By Laurie Swezey RN, BSN, CWOCN, CWS, FACCWS
Wound irrigation, when performed properly, can enhance wound healing. It is not as simple as pouring normal saline over a wound prior to dressing it – it must be performed properly in order to get the most out of this frequently misunderstood intervention.
Wound irrigation involves the use of fluid to remove:
The purpose of wound irrigation is to assist with the maintenance of a moist wound environment, facilitate debridement and boost wound healing.
All wounds can (and should) be irrigated. Gentle irrigation is the treatment of choice for healing granular wounds, along with bandaging to protect the wound bed.
Irrigation should not be performed in wounds that are actively bleeding heavily, as irrigation may dislodge any clots that are forming.
The following are some points to keep in mind regarding wound irrigation:
To perform wound irrigation:
You should be careful to allow the solution to flow from the cleanest to the dirtiest area of the wound. Do not force irrigant solution into any wound pockets i.e. areas of tunneling.
Wound irrigation is easy to perform, quick, inexpensive and effective. Wound irrigation can be performed almost anywhere (any setting) on any part of the body. Patients may be taught to perform wound irrigation at home.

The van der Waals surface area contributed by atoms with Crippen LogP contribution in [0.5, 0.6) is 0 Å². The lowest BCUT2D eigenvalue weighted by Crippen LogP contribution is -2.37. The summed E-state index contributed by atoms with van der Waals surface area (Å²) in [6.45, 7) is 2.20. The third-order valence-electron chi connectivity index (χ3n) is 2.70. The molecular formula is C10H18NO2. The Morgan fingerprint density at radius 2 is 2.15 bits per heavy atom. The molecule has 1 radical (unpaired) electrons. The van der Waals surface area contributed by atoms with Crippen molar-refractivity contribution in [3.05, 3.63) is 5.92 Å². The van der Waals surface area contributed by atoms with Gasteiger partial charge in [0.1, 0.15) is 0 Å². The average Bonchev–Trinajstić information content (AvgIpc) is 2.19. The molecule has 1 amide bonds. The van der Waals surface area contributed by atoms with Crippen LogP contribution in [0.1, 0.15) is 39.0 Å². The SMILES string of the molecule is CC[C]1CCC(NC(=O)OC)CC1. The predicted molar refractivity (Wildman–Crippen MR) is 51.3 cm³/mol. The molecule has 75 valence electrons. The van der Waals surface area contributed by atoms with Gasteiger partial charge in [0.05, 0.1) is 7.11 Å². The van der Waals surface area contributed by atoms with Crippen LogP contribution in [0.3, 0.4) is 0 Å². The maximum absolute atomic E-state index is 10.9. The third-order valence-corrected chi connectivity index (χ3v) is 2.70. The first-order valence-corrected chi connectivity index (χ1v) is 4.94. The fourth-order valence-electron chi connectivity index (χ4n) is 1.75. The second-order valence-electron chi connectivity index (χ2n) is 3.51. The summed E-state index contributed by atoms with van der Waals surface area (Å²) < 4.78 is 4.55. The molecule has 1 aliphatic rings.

Wound irrigation is messy. Linens and clothing may be soiled if care is not taken to protect them. Concern regarding soiling of clothing or furniture may lead to use of insufficient amounts of irrigant.
Wound irrigation is a common task performed by wound care clinicians. It is done prior to dressing changes and can facilitate healing and prevent infection.
Meyers B. Wound Management: Principles and Practice. 2nd edition. Upper Saddle River, New Jersey: Pearson Prentice Hall; 2008.
Owens B, White D, Wenke J. Comparison of irrigation solutions and devices in a contaminated musculoskeletal wound survival model. Journal of Bone and Joint Surgery. 2009;91(1):92-98.
About The Author
Laurie Swezey RN, BSN, CWOCN, CWS, FACCWS is a Certified Wound Therapist and enterostomal therapist, founder and president of WoundEducators.com, and advocate of incorporating digital and computer technology into the field of wound care.
The views and opinions expressed in this blog are solely those of the author, and do not represent the views of WoundSource, Kestrel Health Information, Inc., its affiliates, or subsidiary companies.
The views and opinions expressed in this blog are solely those of the author, and do not represent the views of WoundSource, HMP Global, its affiliates, or subsidiary companies.